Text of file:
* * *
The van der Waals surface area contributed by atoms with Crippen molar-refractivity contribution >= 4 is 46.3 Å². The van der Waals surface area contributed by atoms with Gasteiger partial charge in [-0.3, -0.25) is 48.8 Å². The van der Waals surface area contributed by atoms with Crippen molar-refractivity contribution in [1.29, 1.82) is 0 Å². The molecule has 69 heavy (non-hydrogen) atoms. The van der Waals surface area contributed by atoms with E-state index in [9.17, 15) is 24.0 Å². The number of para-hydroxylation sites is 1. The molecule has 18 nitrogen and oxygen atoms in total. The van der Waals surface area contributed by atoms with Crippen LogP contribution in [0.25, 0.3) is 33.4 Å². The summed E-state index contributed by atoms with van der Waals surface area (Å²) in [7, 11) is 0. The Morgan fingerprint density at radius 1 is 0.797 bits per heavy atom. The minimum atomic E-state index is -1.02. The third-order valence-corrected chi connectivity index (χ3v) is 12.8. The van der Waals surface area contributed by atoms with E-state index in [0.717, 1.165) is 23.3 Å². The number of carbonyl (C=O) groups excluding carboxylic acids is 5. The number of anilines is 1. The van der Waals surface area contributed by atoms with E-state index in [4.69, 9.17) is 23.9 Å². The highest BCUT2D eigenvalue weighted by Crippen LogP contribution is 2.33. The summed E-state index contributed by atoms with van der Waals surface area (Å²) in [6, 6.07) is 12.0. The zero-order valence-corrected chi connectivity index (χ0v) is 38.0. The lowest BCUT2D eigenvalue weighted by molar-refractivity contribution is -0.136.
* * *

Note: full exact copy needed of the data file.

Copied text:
The van der Waals surface area contributed by atoms with Crippen molar-refractivity contribution >= 4 is 46.3 Å². The van der Waals surface area contributed by atoms with Gasteiger partial charge in [-0.3, -0.25) is 48.8 Å². The van der Waals surface area contributed by atoms with Crippen molar-refractivity contribution in [1.29, 1.82) is 0 Å². The molecule has 69 heavy (non-hydrogen) atoms. The van der Waals surface area contributed by atoms with E-state index in [9.17, 15) is 24.0 Å². The number of para-hydroxylation sites is 1. The molecule has 18 nitrogen and oxygen atoms in total. The van der Waals surface area contributed by atoms with Crippen LogP contribution in [0.25, 0.3) is 33.4 Å². The summed E-state index contributed by atoms with van der Waals surface area (Å²) in [7, 11) is 0. The Morgan fingerprint density at radius 1 is 0.797 bits per heavy atom. The minimum atomic E-state index is -1.02. The third-order valence-corrected chi connectivity index (χ3v) is 12.8. The van der Waals surface area contributed by atoms with E-state index in [0.717, 1.165) is 23.3 Å². The number of carbonyl (C=O) groups excluding carboxylic acids is 5. The number of anilines is 1. The van der Waals surface area contributed by atoms with E-state index in [4.69, 9.17) is 23.9 Å². The highest BCUT2D eigenvalue weighted by Crippen LogP contribution is 2.33. The summed E-state index contributed by atoms with van der Waals surface area (Å²) in [6, 6.07) is 12.0. The zero-order valence-corrected chi connectivity index (χ0v) is 38.0. The lowest BCUT2D eigenvalue weighted by molar-refractivity contribution is -0.136.